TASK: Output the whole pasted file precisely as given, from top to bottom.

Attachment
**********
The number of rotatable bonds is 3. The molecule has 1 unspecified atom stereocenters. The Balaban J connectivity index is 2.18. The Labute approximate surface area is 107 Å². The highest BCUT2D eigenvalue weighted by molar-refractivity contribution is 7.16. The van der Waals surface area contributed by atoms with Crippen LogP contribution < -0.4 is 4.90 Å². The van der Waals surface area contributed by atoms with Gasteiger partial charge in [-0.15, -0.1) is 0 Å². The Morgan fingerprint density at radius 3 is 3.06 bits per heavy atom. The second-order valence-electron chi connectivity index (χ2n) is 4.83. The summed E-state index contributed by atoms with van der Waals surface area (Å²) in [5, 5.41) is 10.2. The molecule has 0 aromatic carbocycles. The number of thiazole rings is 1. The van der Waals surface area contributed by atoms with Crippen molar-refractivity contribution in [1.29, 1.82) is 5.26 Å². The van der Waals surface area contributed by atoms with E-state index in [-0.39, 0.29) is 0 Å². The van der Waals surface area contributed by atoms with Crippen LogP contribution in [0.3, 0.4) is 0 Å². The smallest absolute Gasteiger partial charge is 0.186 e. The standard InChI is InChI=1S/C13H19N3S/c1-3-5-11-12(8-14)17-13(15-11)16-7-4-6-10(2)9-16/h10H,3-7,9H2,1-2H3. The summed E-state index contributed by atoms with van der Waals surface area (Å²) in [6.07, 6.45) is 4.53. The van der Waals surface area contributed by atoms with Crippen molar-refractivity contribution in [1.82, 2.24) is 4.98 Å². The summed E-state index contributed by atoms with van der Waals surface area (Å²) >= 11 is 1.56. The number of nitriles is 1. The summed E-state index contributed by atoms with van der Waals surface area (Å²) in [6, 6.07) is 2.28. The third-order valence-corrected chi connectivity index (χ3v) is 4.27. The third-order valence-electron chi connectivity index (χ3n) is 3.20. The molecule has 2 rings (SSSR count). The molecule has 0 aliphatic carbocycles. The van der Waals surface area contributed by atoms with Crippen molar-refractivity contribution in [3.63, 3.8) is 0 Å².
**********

The number of rotatable bonds is 3. The molecule has 1 unspecified atom stereocenters. The Balaban J connectivity index is 2.18. The Labute approximate surface area is 107 Å². The highest BCUT2D eigenvalue weighted by molar-refractivity contribution is 7.16. The van der Waals surface area contributed by atoms with Crippen LogP contribution < -0.4 is 4.90 Å². The van der Waals surface area contributed by atoms with Gasteiger partial charge in [-0.15, -0.1) is 0 Å². The Morgan fingerprint density at radius 3 is 3.06 bits per heavy atom. The second-order valence-electron chi connectivity index (χ2n) is 4.83. The summed E-state index contributed by atoms with van der Waals surface area (Å²) in [5, 5.41) is 10.2. The molecule has 0 aromatic carbocycles. The number of thiazole rings is 1. The van der Waals surface area contributed by atoms with Crippen molar-refractivity contribution in [1.29, 1.82) is 5.26 Å². The van der Waals surface area contributed by atoms with E-state index in [-0.39, 0.29) is 0 Å². The van der Waals surface area contributed by atoms with Crippen LogP contribution in [0.3, 0.4) is 0 Å². The smallest absolute Gasteiger partial charge is 0.186 e. The standard InChI is InChI=1S/C13H19N3S/c1-3-5-11-12(8-14)17-13(15-11)16-7-4-6-10(2)9-16/h10H,3-7,9H2,1-2H3. The summed E-state index contributed by atoms with van der Waals surface area (Å²) in [6.07, 6.45) is 4.53. The van der Waals surface area contributed by atoms with Crippen molar-refractivity contribution in [1.82, 2.24) is 4.98 Å². The summed E-state index contributed by atoms with van der Waals surface area (Å²) >= 11 is 1.56. The number of nitriles is 1. The summed E-state index contributed by atoms with van der Waals surface area (Å²) in [6, 6.07) is 2.28. The third-order valence-corrected chi connectivity index (χ3v) is 4.27. The third-order valence-electron chi connectivity index (χ3n) is 3.20. The molecule has 2 rings (SSSR count). The molecule has 0 aliphatic carbocycles. The van der Waals surface area contributed by atoms with Crippen molar-refractivity contribution in [3.63, 3.8) is 0 Å².